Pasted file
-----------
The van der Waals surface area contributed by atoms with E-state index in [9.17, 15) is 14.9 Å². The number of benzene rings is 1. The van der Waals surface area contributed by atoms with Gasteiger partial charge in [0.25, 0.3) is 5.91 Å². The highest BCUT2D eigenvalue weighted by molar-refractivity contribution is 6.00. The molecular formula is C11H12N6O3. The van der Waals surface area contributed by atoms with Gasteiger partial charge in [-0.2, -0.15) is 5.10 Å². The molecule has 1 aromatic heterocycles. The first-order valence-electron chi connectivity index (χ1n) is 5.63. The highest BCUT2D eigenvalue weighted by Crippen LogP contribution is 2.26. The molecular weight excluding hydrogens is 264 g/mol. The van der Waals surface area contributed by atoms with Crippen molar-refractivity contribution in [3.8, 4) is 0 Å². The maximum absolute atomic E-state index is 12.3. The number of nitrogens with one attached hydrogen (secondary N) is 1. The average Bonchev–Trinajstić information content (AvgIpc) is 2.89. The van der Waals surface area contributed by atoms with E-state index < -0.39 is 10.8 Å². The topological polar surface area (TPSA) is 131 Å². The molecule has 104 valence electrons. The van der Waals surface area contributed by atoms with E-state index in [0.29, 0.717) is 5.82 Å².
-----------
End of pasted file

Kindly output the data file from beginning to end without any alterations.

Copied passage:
The van der Waals surface area contributed by atoms with E-state index in [9.17, 15) is 14.9 Å². The number of benzene rings is 1. The van der Waals surface area contributed by atoms with Gasteiger partial charge in [0.25, 0.3) is 5.91 Å². The highest BCUT2D eigenvalue weighted by molar-refractivity contribution is 6.00. The molecular formula is C11H12N6O3. The van der Waals surface area contributed by atoms with Gasteiger partial charge in [-0.2, -0.15) is 5.10 Å². The molecule has 1 aromatic heterocycles. The first-order valence-electron chi connectivity index (χ1n) is 5.63. The highest BCUT2D eigenvalue weighted by Crippen LogP contribution is 2.26. The molecular weight excluding hydrogens is 264 g/mol. The van der Waals surface area contributed by atoms with Crippen molar-refractivity contribution in [3.8, 4) is 0 Å². The maximum absolute atomic E-state index is 12.3. The number of nitrogens with one attached hydrogen (secondary N) is 1. The average Bonchev–Trinajstić information content (AvgIpc) is 2.89. The van der Waals surface area contributed by atoms with E-state index < -0.39 is 10.8 Å². The topological polar surface area (TPSA) is 131 Å². The molecule has 104 valence electrons. The van der Waals surface area contributed by atoms with E-state index in [0.29, 0.717) is 5.82 Å².